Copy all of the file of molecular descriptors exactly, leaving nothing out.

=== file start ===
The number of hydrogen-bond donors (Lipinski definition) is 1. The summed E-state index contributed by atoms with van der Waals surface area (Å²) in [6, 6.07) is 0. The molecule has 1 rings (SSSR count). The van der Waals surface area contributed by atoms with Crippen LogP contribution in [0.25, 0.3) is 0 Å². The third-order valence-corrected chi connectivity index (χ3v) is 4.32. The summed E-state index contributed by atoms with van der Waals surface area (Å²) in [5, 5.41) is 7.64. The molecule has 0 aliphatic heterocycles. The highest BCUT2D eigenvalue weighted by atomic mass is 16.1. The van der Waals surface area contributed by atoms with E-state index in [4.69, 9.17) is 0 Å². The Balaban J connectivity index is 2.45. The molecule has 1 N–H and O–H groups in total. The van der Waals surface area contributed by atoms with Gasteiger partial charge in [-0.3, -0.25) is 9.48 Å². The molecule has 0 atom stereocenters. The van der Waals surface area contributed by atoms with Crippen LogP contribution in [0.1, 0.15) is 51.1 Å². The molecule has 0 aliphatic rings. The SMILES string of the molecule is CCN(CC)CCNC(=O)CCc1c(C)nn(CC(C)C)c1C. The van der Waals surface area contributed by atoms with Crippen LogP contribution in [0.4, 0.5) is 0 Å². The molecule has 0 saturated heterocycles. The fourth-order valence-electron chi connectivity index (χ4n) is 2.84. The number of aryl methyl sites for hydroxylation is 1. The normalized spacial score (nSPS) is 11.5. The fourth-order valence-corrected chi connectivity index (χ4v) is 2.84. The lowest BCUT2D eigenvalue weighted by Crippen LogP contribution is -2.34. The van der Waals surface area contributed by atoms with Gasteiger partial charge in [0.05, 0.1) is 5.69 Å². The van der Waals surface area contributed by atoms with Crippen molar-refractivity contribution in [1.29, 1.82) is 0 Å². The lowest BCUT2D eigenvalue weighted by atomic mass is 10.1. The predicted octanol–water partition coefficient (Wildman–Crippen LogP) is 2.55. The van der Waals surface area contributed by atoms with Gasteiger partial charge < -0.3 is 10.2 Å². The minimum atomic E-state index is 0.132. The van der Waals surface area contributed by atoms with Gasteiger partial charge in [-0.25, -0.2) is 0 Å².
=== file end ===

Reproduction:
The number of hydrogen-bond donors (Lipinski definition) is 1. The summed E-state index contributed by atoms with van der Waals surface area (Å²) in [6, 6.07) is 0. The molecule has 1 rings (SSSR count). The van der Waals surface area contributed by atoms with Crippen LogP contribution in [0.25, 0.3) is 0 Å². The third-order valence-corrected chi connectivity index (χ3v) is 4.32. The summed E-state index contributed by atoms with van der Waals surface area (Å²) in [5, 5.41) is 7.64. The molecule has 0 aliphatic heterocycles. The highest BCUT2D eigenvalue weighted by atomic mass is 16.1. The van der Waals surface area contributed by atoms with E-state index in [4.69, 9.17) is 0 Å². The Balaban J connectivity index is 2.45. The molecule has 1 N–H and O–H groups in total. The van der Waals surface area contributed by atoms with Gasteiger partial charge in [-0.3, -0.25) is 9.48 Å². The molecule has 0 atom stereocenters. The van der Waals surface area contributed by atoms with Crippen LogP contribution in [0.1, 0.15) is 51.1 Å². The molecule has 0 aliphatic rings. The SMILES string of the molecule is CCN(CC)CCNC(=O)CCc1c(C)nn(CC(C)C)c1C. The van der Waals surface area contributed by atoms with Crippen LogP contribution in [0.4, 0.5) is 0 Å². The molecule has 0 saturated heterocycles. The fourth-order valence-electron chi connectivity index (χ4n) is 2.84. The number of aryl methyl sites for hydroxylation is 1. The normalized spacial score (nSPS) is 11.5. The fourth-order valence-corrected chi connectivity index (χ4v) is 2.84. The lowest BCUT2D eigenvalue weighted by Crippen LogP contribution is -2.34. The van der Waals surface area contributed by atoms with Gasteiger partial charge in [0.05, 0.1) is 5.69 Å². The van der Waals surface area contributed by atoms with Crippen molar-refractivity contribution in [1.29, 1.82) is 0 Å². The lowest BCUT2D eigenvalue weighted by atomic mass is 10.1. The predicted octanol–water partition coefficient (Wildman–Crippen LogP) is 2.55. The van der Waals surface area contributed by atoms with Gasteiger partial charge < -0.3 is 10.2 Å². The minimum atomic E-state index is 0.132. The van der Waals surface area contributed by atoms with Gasteiger partial charge in [-0.25, -0.2) is 0 Å².